Raising Capital Through An SPV

On the other hand, emerging managers can raise capital from investors through SPVs, which allows the manager to group investor capital for a singular investment opportunity (aka, transacting on a deal-by-deal basis). 

When raising capital through SPVs, the manager has already identified the investment opportunity and presents it together with the investment terms to prospective investors. 

Managers who raise capital using SPVs are therefore approaching investors to raise capital for the investment opportunity at hand, and investors make their investment decisions based on the opportunity rather than committing capital based on an investment strategy.

SPVs are legal vehicles used for singular investment opportunities. The lifespan of an SPV varies based on the investment opportunity, but generally follows a similar liquidity profile as a fund, often with a lifespan of 7-10 years.

However, unlike a fund, an SPV’s success in generating an attractive return on investor capital is directly tied to the performance of the single underlying portfolio company and becomes dissolved upon a liquidity event of that company.

Why Emerging Managers Benefit from SPVs

Emerging managers often face headwinds when beginning their investing careers in the private markets. Among the hurdles that emerging managers looking to raise capital for their first fund face are establishing a track record of performance and building trusted relationships with their investors.

Building trust with investors and proving their ability to identify and secure allocation in great investment opportunities is paramount for managers to be able to raise a fund. After all, when a manager raises capital through a fund, they’re convincing investors to trust their investment thesis, and their ability to access great opportunities and generate meaningful returns.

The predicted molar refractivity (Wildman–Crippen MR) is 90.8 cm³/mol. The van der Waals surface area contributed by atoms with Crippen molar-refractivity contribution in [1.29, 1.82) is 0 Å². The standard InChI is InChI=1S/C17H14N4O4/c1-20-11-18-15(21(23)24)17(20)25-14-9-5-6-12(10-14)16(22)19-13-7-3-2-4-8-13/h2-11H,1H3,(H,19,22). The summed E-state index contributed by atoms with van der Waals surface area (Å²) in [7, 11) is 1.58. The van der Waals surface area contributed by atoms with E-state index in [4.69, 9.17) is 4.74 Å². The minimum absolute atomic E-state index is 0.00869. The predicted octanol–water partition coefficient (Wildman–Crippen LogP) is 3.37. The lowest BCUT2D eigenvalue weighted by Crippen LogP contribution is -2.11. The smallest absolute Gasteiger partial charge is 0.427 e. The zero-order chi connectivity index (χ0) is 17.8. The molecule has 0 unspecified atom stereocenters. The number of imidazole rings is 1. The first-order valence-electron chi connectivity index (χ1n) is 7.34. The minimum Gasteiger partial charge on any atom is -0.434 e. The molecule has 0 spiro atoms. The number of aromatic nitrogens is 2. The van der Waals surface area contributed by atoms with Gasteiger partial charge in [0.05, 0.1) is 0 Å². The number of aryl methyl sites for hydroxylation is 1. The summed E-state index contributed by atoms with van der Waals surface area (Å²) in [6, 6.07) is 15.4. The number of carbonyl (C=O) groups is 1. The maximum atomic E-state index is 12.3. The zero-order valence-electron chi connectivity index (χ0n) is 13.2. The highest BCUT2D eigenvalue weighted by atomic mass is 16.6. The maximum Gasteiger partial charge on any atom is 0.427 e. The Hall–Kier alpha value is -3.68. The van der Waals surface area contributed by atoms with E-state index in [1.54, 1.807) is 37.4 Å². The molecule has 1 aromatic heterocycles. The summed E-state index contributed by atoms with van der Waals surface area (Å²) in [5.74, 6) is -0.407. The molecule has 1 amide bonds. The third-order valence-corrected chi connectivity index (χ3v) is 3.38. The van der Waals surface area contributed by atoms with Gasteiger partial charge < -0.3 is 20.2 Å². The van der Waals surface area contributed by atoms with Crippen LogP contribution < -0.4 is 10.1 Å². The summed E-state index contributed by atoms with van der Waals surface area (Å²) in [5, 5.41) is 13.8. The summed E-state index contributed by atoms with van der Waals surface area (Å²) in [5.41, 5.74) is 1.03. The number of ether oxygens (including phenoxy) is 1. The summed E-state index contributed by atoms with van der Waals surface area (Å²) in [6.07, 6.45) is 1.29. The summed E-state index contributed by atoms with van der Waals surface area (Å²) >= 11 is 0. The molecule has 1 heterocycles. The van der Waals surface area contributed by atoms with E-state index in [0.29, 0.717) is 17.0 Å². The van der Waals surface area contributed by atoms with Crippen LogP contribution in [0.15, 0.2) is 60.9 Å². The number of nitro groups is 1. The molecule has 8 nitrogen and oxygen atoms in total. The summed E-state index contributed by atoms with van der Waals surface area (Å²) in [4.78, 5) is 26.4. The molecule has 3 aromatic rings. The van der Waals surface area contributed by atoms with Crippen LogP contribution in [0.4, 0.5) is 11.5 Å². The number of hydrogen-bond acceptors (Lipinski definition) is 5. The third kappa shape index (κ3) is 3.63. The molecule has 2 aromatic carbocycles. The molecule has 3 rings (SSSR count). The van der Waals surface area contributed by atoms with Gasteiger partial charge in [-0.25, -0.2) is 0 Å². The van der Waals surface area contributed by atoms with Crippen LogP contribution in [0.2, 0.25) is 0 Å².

This is where SPVs come in as one of the potential pathways. 

Emerging managers often use SPVs to build their track record of investing in the private markets. Additionally, SPVs offer managers the opportunity to develop their relationships with their investors and prove their abilities to effectively communicate during the fundraising and post-investment period of each investment opportunity. 

Along with developing investor relationships, managers use SPVs as an opportunity to prove their value to portfolio companies and show entrepreneurs why they’d want to have the emerging manager as an investor on their cap table. This improves a manager's odds of securing high-quality deal flow in future opportunities.

Lastly, the costs of setting up an SPV can be much lower than the costs of starting a fund. This allows fund managers to move quickly to start raising capital for an investment opportunity without worrying about expensive overhead and lengthy timelines. 

The Path From SPVs To Raising A Fund

Throughout the course of raising capital with SPVs, emerging managers have the opportunity to develop a track record of managing investor capital, create a community of investors around their investment business, and show entrepreneurs why they belong on the cap table of the best companies. 

These characteristics are crucial to improving a manager’s odds of success if they decide to raise a fund. Once a manager has developed investor trust and an investing track record, they’re able to showcase their investing history and selection process. 

Why Emerging Managers Are Crucial To The Private Market Ecosystem

SPVs offer the most seamless and efficient way for emerging managers to begin transacting in the private markets. 

The MENA region has been buzzing with activity across the private markets, both from existing funds as well as the emergence of new managers raising and deploying capital into investment opportunities. 

The increase in capital being raised and deployed leads to an increase in the number of entrepreneurs starting companies. This is a flywheel that continues to benefit each party as investors and entrepreneurs build the private market ecosystem in the MENA region. 

How Zest Can Help

Zest makes it easy for emerging managers to digitize their SPV setup process and manage their administrative tasks.

Zest is digitizing private market transactions, building tools to streamline how entrepreneurs, funds, and investors transact. Our platform is designed to save you time and reduce administrative costs, simplifying the end-to-end investment process.

Disclaimer: this is an informative post, and should not be considered in any way or form as legal advice or recommendation to use funds or SPVs.